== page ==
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American Dream Betrayed

Ways & Means: Pundits Guilty on Almost All Counts

It's not as if George Ryan is the first high-profile Illinois pol - or even the first who served as governor - to become a convicted felon.

But somehow some pundits insist - even rue - that the rules have now changed. As if we haven't seen a prosecution like this before; as if new laws have been written.

It just isn't so.

Lawyer Tom Durkin, for example, said on Chicago Tonight last night that the Ryan verdict lowers the bar on what pols can be found guilty of.

I disagree.

To me, this sounds like the tired argument that the rules have changed, trapping guys like Ryan who practice a kind of politics that was once allowed. We heard that most vociferously when Dan Rostenkowski was convicted in 1996, a decade ago. In researching a story I wrote a couple years ago for Chicago magazine about defense lawyer Ed Genson, I came across a news story about 20 years old that had Genson making the same argument. As long as there have been corrupt pols, there have been federal indictments and convictions. For quite awhile there was an average of one alderman indicted a year around here. How have the rules changed? Instead, the political environment is depressingly the same.

Culture of Corruption
"Jurors heard limited details about the Willis crash because Judge Rebecca Pallmeyer considered the issue too prejudicial for the defense. Pallmeyer did allow jurors to hear that Ryan was a former Illinois governor, however."

- Tim Willette

Cavise Kvetches
DePaul University law professor Len Cavise was exasperated on Chicago Tonight last night, again repeating the tired Dan Webb argument that no one saw Ryan put any money in his pocket. Apparently putting money in his campaign fund - or not needing money in his pocket because others paid his way for everything - doesn't qualify. Cavise even asked sadly what politicians could offer campaign contributors anymore if they can't offer influence. Perhaps they can offer honest service.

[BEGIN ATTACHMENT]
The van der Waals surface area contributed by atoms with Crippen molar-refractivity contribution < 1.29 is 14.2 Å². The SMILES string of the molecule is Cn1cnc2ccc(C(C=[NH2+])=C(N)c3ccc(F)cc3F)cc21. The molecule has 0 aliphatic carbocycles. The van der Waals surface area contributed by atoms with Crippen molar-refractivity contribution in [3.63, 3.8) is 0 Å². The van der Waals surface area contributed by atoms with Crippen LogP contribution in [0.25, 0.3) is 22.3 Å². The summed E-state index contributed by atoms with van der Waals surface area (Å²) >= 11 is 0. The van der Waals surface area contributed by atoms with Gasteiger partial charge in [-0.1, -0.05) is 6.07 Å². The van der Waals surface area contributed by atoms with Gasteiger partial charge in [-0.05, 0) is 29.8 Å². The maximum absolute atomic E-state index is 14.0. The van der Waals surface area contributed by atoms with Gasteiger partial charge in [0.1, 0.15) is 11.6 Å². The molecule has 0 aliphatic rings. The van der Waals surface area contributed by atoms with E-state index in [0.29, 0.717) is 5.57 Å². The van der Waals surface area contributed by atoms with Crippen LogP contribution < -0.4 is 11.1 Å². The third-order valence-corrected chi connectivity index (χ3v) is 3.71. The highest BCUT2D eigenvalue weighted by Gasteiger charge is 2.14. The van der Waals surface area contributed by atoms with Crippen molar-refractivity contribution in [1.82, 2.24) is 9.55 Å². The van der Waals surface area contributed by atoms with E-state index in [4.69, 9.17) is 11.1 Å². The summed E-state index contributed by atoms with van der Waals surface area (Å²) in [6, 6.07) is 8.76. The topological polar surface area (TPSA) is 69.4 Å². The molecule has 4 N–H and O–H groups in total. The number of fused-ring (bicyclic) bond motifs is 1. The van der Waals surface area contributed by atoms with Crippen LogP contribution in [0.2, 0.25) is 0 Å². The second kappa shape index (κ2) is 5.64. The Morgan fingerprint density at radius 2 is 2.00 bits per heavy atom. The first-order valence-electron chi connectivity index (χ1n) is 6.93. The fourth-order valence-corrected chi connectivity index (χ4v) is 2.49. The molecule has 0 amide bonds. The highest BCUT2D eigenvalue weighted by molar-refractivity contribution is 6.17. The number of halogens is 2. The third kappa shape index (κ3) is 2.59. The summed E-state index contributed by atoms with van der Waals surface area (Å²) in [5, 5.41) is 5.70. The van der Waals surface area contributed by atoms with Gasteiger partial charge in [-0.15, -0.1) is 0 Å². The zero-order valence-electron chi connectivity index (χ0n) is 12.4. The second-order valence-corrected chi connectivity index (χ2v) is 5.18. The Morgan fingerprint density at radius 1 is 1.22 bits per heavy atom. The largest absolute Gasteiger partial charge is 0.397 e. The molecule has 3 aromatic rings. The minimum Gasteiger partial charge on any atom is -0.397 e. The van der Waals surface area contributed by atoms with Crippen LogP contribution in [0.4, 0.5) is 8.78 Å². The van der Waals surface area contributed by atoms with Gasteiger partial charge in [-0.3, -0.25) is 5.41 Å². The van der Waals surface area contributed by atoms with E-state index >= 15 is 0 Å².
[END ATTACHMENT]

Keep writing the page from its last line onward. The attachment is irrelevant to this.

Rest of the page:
Cavise, by the way, is the same guy who said in January that Ryan "absolutely has to take the stand."

Not Even Close
Ten days, by the way, is a very quick verdict considering it was a complicated six-month case. It could take ten days alone just to read through the jury instructions. This was a slam dunk.

Canary in the Coal Mine
Also from Chicago Tonight, Cindy Canary, director of the Illinois Campaign for Political Reform, says the root of our state's corrupt political culture is campaign funding. "The shakedown," she says. Illinois is the least regulated state in the nation when it comes to campaign contributions, according to Canary.

So will we now see campaign funding reform?

According to political analyst Don Rose, state legislators will pass new ethics rules once they figure out how to evade them after they are passed.

Imprisoned Warden
Rob Warden, executive director of the Center on Wrongful Convictions at Northwestern University, insists Ryan's legacy will still be the death penalty moratorium. And that Ryan didn't enact the moratorium cynically to build a sympathetic portrait for a future jury.

I'd like to believe that, but given that Ryan used the moratorium in an irrelevant bid to gain sympathy from the jury, Ryan's credibility on that is shot.

Warden, I'm afraid, can't see through the prism of his own agenda. This conviction will overshadow the death penalty moratorium as Ryan's legacy.